Re-imagining employment in Corona times
IFP Editorial: We are facing an employment crisis amid the pandemic, which we need to solve at the earliest before it blows up in our faces. The government must start learning to pre-empt possible scenarios to chart strategies by involving experts..
The Board and Council examination results may at last be out, but our students and youth are suffering due to lack of activity and competition as Covid-19 continues to retain its chokehold. Due to lockdowns and curfew restrictions, the students and youth are forced to remain indoors with nothing but chats over the mobile and internet games to pass their time. The level of frustration over lack of activity is rising day by day and it is waiting to explode. However, we should not be bogged down by this situation and we cannot afford to lose our hope or imagination. We must endeavour to find the light at the end of the tunnel. Lakhs of Manipuri youth including those who had to return home leaving their jobs behind are now looking to the government for creating job opportunities. We had earlier talked about setting up a Job Commission or Employment Opportunities Commission in the state to rethink a new strategy for increasing employment opportunities in view of the massive job loss and layoffs right here in the state caused by the COVID-19 outbreak and consequent lockdowns in various forms. The returnees had gone looking for jobs outside the state, due to lack of job opportunities here. So right now, we are facing an employment crisis, which we need to solve at the earliest before it blows up in our faces. Many of them must be facing difficult situations including psychological problems which may lead to depression. Their continued unemployment and lack of employment opportunities in the near future would certainly develop into a major problem for the state, unless we begin charting our responses in time.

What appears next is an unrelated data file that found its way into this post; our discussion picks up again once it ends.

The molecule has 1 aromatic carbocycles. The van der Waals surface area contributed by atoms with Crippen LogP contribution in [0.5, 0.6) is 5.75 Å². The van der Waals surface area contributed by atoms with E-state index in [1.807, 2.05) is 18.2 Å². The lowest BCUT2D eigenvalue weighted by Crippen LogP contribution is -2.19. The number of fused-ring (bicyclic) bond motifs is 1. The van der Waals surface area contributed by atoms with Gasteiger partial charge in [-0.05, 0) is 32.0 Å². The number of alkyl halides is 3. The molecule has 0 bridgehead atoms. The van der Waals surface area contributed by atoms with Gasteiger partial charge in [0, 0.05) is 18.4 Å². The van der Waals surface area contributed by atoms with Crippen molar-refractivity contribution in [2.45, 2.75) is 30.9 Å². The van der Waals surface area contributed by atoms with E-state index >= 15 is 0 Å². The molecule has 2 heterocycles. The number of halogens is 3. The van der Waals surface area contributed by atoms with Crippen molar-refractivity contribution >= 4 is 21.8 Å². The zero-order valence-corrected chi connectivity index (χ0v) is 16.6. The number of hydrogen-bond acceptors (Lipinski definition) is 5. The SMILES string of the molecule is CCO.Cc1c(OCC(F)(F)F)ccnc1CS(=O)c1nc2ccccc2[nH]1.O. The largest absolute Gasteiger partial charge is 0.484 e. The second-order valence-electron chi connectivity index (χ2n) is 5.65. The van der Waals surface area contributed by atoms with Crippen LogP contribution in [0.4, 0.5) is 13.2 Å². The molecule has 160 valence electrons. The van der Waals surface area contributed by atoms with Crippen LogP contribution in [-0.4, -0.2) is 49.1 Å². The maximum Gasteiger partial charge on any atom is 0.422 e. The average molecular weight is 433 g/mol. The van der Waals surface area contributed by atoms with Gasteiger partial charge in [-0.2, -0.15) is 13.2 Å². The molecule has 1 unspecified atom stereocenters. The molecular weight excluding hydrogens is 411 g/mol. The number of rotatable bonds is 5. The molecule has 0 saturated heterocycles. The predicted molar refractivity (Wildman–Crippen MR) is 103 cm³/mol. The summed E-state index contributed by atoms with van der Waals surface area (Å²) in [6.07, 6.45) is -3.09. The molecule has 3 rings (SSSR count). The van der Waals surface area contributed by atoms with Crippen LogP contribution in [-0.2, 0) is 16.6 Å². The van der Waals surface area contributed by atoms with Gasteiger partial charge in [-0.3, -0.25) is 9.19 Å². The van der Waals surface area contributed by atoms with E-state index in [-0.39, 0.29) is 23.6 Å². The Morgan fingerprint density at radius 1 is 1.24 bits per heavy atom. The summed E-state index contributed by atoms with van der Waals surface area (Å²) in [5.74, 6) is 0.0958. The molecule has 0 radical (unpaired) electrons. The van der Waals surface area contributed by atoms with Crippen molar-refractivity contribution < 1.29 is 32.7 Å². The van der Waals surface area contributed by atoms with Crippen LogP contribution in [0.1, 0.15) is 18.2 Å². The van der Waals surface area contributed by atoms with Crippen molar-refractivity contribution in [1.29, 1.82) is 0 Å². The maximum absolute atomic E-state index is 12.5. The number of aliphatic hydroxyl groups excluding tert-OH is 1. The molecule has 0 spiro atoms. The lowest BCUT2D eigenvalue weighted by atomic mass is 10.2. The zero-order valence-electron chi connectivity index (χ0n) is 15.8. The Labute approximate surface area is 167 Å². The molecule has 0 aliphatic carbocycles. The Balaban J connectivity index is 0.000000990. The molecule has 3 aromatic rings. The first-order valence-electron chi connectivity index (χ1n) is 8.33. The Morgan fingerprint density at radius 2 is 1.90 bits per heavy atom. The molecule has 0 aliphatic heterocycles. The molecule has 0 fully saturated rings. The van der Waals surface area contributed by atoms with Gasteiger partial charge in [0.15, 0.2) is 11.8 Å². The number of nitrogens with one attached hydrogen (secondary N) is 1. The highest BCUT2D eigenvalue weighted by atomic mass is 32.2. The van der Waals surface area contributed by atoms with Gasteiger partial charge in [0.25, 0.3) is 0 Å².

To chart a strategy, we must take into account a reality that the pandemic Covid 19 may be with us for a long time to come. Data available indicates that besides the students, the returnees were earlier employed in different sectors such as restaurants and hotels, private companies, retail, health care, salon and parlours, BPOs, airlines, private banks, among others. The number of returnees alone is more than 50 thousand as of now. Add to this, thousands of people in the private and unorganised sector of the state who had to face lay-offs due to Covid 19.As asserted earlier, our richest resource is human, educated and skilled. Only a few states in the country have such a resource base. Our skilled youths had gone beyond the state as the state was very much lacking in job opportunities. Now, it has become the state’s responsibility to create opportunities here. Bureaucrats alone would not be enough to rethink such a strategy. We need to involve experts and adopt a multi-disciplinary approach.
We all have seen, what problems entail job crisis and massive unemployment scenarios in the society in general. So, let us not wait for the situation to explode. The government must start learning to pre-empt possible scenarios to chart strategies. Besides, we should also explore the possibilities of introducing unemployment allowances or social security benefits, as an immediate measure to ward off discontent among the jobless population.A suggestion would be to re-invent the Start-Up policy to suit the new scenarios of unemployment. The previous Start-Up policy and its implementation had all the makings of a plan made in a hurry without considering the outcomes, besides undermining the talent and innovation of our youth. This has to be rectified and a new policy framed by widening the canvas. For that, let us begin by believing in our youth, in their enormous energy and innovative ideas. Push them in the river, and they will come up with a fish in hand. But, it is the ultimate responsibility of the state to create opportunities and avenues for innovative ideas to grow.